This was my first experience at Telluride. I’ve been to little bits of lots of film festivals, from Berlin to Sundance to Portland and in between, but I’ve never gone to a destination just for a festival. I can now say that this is a great place to go, if you can get here.
It’s five to six hours of driving from Denver, so the place isn’t handy for anyone except the locals. This means everyone really wants to be there. The mood in the town is mixed. Important people are trying to get themselves in front of other important people. Townies are weary after a summer full of festivals (Telluride has officially blocked off one long weekend every summer for a Nothing Festival, where no major planned events take place whatsoever). And people like me are reveling in the chance to live for a few days in this amazing setting, in the midst of awe-inspiring scenery and colorful and expressive people who love film as much as I do but for their entirely unique reasons. I spent my four festival days sharing a condo with friends and going to films, which meant a lot of standing in lines and talking with people. Each of the people I spoke with was interesting, from the well-traveled mathematics teacher to the working Turkish student to the ten-year-old at a private school to the couple from Jacksonville, Florida — and the latter weren’t even there for the festival.
Although the films were the focus, the festival experience just reminded me how many stories there are in the world, on screen and off. Here are some of my most memorable moments in the festival’s films and at the festival.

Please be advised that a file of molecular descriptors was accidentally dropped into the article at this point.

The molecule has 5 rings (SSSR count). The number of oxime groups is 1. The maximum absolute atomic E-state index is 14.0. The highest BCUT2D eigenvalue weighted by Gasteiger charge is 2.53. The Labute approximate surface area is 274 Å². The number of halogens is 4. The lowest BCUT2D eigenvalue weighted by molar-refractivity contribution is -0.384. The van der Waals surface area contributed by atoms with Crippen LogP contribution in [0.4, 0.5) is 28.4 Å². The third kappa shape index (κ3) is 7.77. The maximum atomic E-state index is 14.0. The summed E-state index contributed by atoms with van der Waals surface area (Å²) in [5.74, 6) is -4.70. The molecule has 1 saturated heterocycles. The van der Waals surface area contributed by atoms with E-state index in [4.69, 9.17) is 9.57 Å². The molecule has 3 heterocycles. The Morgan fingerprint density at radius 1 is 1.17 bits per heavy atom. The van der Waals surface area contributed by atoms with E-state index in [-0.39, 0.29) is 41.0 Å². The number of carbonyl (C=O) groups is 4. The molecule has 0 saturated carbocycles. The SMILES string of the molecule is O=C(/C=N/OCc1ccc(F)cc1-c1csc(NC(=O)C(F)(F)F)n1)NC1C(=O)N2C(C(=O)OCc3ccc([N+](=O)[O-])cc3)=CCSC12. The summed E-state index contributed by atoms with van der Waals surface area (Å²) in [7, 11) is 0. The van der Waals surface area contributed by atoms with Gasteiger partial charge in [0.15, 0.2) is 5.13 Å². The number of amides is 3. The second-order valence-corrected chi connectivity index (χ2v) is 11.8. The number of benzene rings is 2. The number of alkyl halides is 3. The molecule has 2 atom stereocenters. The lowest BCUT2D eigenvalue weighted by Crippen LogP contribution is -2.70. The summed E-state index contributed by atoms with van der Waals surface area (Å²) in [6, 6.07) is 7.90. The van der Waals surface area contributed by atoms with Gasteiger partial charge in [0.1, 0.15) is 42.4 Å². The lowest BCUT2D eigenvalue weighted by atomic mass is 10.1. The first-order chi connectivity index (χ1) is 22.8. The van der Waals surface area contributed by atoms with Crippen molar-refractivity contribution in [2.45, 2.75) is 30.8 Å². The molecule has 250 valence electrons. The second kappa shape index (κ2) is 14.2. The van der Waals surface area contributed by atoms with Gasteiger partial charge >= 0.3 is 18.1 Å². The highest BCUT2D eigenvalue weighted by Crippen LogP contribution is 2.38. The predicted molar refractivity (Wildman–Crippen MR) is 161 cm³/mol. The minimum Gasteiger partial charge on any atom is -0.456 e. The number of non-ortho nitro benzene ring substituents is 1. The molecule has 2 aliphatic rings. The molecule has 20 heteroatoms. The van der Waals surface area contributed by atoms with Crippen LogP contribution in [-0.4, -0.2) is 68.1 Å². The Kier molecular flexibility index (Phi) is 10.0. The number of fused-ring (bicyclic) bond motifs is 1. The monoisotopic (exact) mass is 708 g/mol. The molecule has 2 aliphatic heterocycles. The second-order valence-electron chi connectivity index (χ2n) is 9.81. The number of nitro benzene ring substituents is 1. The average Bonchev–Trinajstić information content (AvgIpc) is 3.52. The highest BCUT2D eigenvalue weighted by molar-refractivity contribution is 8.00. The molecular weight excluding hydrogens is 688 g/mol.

Spirit of the Beehive is a 1970s masterpiece, recently found and slated for impending release on Criterion. Beehive is akin to a Francois Truffaut film in its acceptance of children’s points of view. After a young girl sees the film Frankenstein she coincidentally has her eyes opened to evils in her own world. Watching this six-year-old’s face as she takes in the enormity of how her life is changing is transfixingly beautiful and crushingly sad.
One salient factoid about this film is a stunning one: Beehive’s cinematographer, Luis Cuadrado, was going blind while he filmed this story about a girl who shelters a refugee. His sometimes somber and static images of light on stone or glowing through a window in the evening, give substance to the environment and the emotional moods of this beautifully textured and weighty film. The 2005 film Bee Season is likely to find a short broad release window in a theater near you before Thanksgiving. It’s a family picture: Richard Gere and Juliet Binoche show the strains of their own agendas on their marriage, while their daughter shows it’s quite possible that some of us are indeed sages. Flora Cross plays a lovely, self-possessed nine-year-old with great wisdom. She gets to travel once she unlocks the keys to the Kabballah, which her father has given to his daughter after failing to achieve magic himself. Birds show her how to spell and she wins spelling bee after bee.